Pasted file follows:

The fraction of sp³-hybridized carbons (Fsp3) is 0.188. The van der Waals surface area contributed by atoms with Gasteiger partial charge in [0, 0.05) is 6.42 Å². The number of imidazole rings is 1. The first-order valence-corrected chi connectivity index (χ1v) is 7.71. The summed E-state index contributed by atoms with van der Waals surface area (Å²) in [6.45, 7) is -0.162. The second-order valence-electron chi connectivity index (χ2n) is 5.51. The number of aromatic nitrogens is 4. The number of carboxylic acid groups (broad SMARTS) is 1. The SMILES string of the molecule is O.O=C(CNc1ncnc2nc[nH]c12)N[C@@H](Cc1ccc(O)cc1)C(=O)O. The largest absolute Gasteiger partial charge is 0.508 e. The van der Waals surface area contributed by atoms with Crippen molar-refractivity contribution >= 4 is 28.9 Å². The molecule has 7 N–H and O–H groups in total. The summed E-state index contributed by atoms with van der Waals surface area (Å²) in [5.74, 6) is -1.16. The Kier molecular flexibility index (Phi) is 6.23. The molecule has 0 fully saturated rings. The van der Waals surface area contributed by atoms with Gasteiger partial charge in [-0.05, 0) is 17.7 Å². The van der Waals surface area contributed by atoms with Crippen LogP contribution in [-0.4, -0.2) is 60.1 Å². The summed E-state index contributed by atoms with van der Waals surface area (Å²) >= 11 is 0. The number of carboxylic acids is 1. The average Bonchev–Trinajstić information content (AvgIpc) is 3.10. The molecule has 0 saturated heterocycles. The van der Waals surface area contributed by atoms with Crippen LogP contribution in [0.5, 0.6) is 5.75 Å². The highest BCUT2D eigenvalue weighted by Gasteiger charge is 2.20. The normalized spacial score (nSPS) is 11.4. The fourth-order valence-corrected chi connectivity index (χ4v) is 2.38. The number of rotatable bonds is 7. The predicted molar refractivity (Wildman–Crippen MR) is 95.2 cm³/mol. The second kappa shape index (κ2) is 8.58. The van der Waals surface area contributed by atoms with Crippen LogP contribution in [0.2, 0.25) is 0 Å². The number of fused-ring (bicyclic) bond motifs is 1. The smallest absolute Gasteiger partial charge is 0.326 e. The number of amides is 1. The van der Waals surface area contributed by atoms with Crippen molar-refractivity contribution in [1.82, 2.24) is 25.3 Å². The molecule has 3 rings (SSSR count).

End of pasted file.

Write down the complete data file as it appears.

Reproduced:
The fraction of sp³-hybridized carbons (Fsp3) is 0.188. The van der Waals surface area contributed by atoms with Gasteiger partial charge in [0, 0.05) is 6.42 Å². The number of imidazole rings is 1. The first-order valence-corrected chi connectivity index (χ1v) is 7.71. The summed E-state index contributed by atoms with van der Waals surface area (Å²) in [6.45, 7) is -0.162. The second-order valence-electron chi connectivity index (χ2n) is 5.51. The number of aromatic nitrogens is 4. The number of carboxylic acid groups (broad SMARTS) is 1. The SMILES string of the molecule is O.O=C(CNc1ncnc2nc[nH]c12)N[C@@H](Cc1ccc(O)cc1)C(=O)O. The largest absolute Gasteiger partial charge is 0.508 e. The van der Waals surface area contributed by atoms with Crippen molar-refractivity contribution >= 4 is 28.9 Å². The molecule has 7 N–H and O–H groups in total. The summed E-state index contributed by atoms with van der Waals surface area (Å²) in [5.74, 6) is -1.16. The Kier molecular flexibility index (Phi) is 6.23. The molecule has 0 fully saturated rings. The van der Waals surface area contributed by atoms with Gasteiger partial charge in [-0.05, 0) is 17.7 Å². The van der Waals surface area contributed by atoms with Crippen LogP contribution in [-0.4, -0.2) is 60.1 Å². The summed E-state index contributed by atoms with van der Waals surface area (Å²) >= 11 is 0. The number of carboxylic acids is 1. The average Bonchev–Trinajstić information content (AvgIpc) is 3.10. The molecule has 0 saturated heterocycles. The van der Waals surface area contributed by atoms with Crippen LogP contribution in [0.5, 0.6) is 5.75 Å². The highest BCUT2D eigenvalue weighted by Gasteiger charge is 2.20. The normalized spacial score (nSPS) is 11.4. The fourth-order valence-corrected chi connectivity index (χ4v) is 2.38. The number of rotatable bonds is 7. The predicted molar refractivity (Wildman–Crippen MR) is 95.2 cm³/mol. The second kappa shape index (κ2) is 8.58. The van der Waals surface area contributed by atoms with Crippen LogP contribution in [0.2, 0.25) is 0 Å². The number of fused-ring (bicyclic) bond motifs is 1. The smallest absolute Gasteiger partial charge is 0.326 e. The number of amides is 1. The van der Waals surface area contributed by atoms with Crippen molar-refractivity contribution in [1.82, 2.24) is 25.3 Å². The molecule has 3 rings (SSSR count).